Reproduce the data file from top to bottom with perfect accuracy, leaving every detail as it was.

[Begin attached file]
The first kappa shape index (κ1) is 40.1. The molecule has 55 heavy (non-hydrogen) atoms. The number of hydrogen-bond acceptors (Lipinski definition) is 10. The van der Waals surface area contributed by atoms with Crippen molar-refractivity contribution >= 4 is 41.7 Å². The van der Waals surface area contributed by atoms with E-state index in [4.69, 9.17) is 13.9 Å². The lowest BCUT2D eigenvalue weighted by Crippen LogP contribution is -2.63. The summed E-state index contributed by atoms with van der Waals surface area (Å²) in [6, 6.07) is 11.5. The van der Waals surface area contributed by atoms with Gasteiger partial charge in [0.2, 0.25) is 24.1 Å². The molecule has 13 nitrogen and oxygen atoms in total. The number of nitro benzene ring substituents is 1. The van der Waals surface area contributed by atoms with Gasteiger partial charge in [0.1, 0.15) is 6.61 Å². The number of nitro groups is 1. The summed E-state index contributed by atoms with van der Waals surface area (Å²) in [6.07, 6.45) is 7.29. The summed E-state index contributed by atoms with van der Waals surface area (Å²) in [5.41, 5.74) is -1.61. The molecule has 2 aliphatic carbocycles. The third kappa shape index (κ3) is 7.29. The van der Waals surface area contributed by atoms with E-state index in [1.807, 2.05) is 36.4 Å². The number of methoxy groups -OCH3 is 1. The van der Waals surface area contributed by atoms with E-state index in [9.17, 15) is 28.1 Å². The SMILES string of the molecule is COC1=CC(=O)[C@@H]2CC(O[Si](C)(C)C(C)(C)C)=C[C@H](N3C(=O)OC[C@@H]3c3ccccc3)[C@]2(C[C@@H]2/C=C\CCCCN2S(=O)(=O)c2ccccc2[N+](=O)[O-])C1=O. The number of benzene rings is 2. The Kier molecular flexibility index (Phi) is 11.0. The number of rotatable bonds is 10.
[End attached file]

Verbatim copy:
The first kappa shape index (κ1) is 40.1. The molecule has 55 heavy (non-hydrogen) atoms. The number of hydrogen-bond acceptors (Lipinski definition) is 10. The van der Waals surface area contributed by atoms with Crippen molar-refractivity contribution >= 4 is 41.7 Å². The van der Waals surface area contributed by atoms with E-state index in [4.69, 9.17) is 13.9 Å². The lowest BCUT2D eigenvalue weighted by Crippen LogP contribution is -2.63. The summed E-state index contributed by atoms with van der Waals surface area (Å²) in [6, 6.07) is 11.5. The van der Waals surface area contributed by atoms with Gasteiger partial charge in [0.2, 0.25) is 24.1 Å². The molecule has 13 nitrogen and oxygen atoms in total. The number of nitro benzene ring substituents is 1. The van der Waals surface area contributed by atoms with Gasteiger partial charge in [0.1, 0.15) is 6.61 Å². The number of nitro groups is 1. The summed E-state index contributed by atoms with van der Waals surface area (Å²) in [6.07, 6.45) is 7.29. The summed E-state index contributed by atoms with van der Waals surface area (Å²) in [5.41, 5.74) is -1.61. The molecule has 2 aliphatic carbocycles. The third kappa shape index (κ3) is 7.29. The van der Waals surface area contributed by atoms with E-state index in [1.807, 2.05) is 36.4 Å². The number of methoxy groups -OCH3 is 1. The van der Waals surface area contributed by atoms with E-state index in [9.17, 15) is 28.1 Å². The SMILES string of the molecule is COC1=CC(=O)[C@@H]2CC(O[Si](C)(C)C(C)(C)C)=C[C@H](N3C(=O)OC[C@@H]3c3ccccc3)[C@]2(C[C@@H]2/C=C\CCCCN2S(=O)(=O)c2ccccc2[N+](=O)[O-])C1=O. The number of benzene rings is 2. The Kier molecular flexibility index (Phi) is 11.0. The number of rotatable bonds is 10.